This is Celia Hirschman with On the Beat for KCRW
Last month in San Francisco, a group of self-proclaimed music geeks got together at a bar in the Mission district. They were fulfilling the time honored tradition of swapping homemade music mixes on CD's, cassettes, and USB's – known collectively as mixtapes. This event was the first of a quarterly gathering called San Francisco Mixtape Society. There are other official and non-official events of similar interest going on around the country.
The concept is, music-loving strangers to come together, equipped with a mixtape of their own, ready to swap with other music lovers. The mixes must follow a universally prescribed theme; this first one was "Cities vs. Towns." And to make things interesting, they have a panel of judges who vote on the best track listings, artwork and packaging. The event is motivated, primarily, by the universal interest in sharing and discovering music; however with music geeks there is always an underlying competition involved.
Producing a compelling mixtape is not easy. It requires forethought, research and an ability to recognize the creative magic of a song. Even with the best choices selected for a mixtape, sequencing is often where the mixtaper falters. Music has the ability to take us anywhere, and editing those moments together in a cohesive way without jerking us through the process is an art form. A proper mixtape must communicate a point; it should have a flow, and it must be a statement about the author. As Nick Hornby explained in his novel High Fidelity, when it comes to mixtapes "there are loads of rules." But really, the guiding principle behind a good mixtape is to put thought into it, a lot of thought.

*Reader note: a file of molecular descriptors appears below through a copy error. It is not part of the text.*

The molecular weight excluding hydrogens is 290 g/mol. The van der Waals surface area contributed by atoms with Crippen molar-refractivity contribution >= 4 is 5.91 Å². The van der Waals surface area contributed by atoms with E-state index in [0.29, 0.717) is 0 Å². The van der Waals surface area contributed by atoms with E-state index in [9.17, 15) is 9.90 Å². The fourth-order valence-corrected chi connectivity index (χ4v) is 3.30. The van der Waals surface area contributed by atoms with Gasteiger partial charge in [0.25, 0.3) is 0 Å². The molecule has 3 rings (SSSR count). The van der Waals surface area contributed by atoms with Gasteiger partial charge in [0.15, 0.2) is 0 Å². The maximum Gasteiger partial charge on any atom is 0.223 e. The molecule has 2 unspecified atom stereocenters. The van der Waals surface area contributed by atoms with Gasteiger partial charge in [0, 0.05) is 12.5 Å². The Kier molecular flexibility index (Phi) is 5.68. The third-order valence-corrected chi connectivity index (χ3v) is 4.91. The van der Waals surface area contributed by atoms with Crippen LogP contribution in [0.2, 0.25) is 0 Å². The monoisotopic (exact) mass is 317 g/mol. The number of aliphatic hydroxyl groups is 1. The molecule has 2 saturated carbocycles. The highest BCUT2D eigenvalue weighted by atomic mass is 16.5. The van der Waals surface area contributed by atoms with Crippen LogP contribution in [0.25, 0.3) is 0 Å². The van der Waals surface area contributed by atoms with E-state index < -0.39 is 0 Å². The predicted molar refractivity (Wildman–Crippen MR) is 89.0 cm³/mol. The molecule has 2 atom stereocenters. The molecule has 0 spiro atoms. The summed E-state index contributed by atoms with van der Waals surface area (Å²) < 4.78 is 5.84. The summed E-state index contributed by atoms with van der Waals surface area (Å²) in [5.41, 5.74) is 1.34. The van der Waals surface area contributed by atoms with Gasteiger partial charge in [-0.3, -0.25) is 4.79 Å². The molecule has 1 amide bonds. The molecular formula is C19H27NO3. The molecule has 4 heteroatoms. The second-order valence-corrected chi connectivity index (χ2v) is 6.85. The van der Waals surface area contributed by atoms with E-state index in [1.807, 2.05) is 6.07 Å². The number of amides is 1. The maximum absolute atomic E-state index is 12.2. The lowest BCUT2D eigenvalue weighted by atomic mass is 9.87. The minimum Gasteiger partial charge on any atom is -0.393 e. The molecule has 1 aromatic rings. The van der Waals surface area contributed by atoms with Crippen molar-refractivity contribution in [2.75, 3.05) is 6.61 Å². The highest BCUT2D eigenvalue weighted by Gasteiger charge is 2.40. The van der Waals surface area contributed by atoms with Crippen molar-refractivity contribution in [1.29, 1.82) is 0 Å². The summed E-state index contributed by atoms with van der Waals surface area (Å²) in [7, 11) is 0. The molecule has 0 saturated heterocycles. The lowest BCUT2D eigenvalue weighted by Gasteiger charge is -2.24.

Ever since Apple introduced the shuffle and Genius feature on their products, cohesive mixes have become a rarity. Most music consumers settle for convenience and click the shuffle button on their device to mix things up; which is why events like the San Francisco Mixtape Society are so interesting. They encourage music fans to step back and focus on the whole mixtape, not just its parts.
While events like these do raise ethical questions about sharing music, there is a clear value to discovering new music. As Peter Arko, an attendee and music blogger explained, "Many people come to the event hoping to leave with a single mix CD. But based on recommendations, they may leave the event now interested in checking out four or five new artists, either by buying an album or going to see them live." For labels and management companies, this is exactly the type of event to support. It unifies fan bases and can initiate word of mouth promotion. In fact the first San Francisco Indie Mixtape Society was sponsored by the great indie record label, Matador.
Before FM radio, there were no mixtapes. AM radio was a thoroughly hit single commercial venture, one that required deejays to play music on the basis of their ratings, their advertisers and their bosses. FM radio broadened the scope of enjoyment dramatically, and most deejays were symbolically mixtape deejays, playing the music they loved, with few editorial constraints. But that style of radio lost much of its popularity in the late 70s and personal mixtapes have picked up the thread since then.
It's encouraging to know that while the music industry scrambles to maximize its digital future, music fans are still interested in connecting with each other, analog style, and sharing the music they love for free. While the art form of mixtapes is the driving force of these events, it's still about sharing great music for free.
This is Celia Hirschman with On the Beat for KCRW.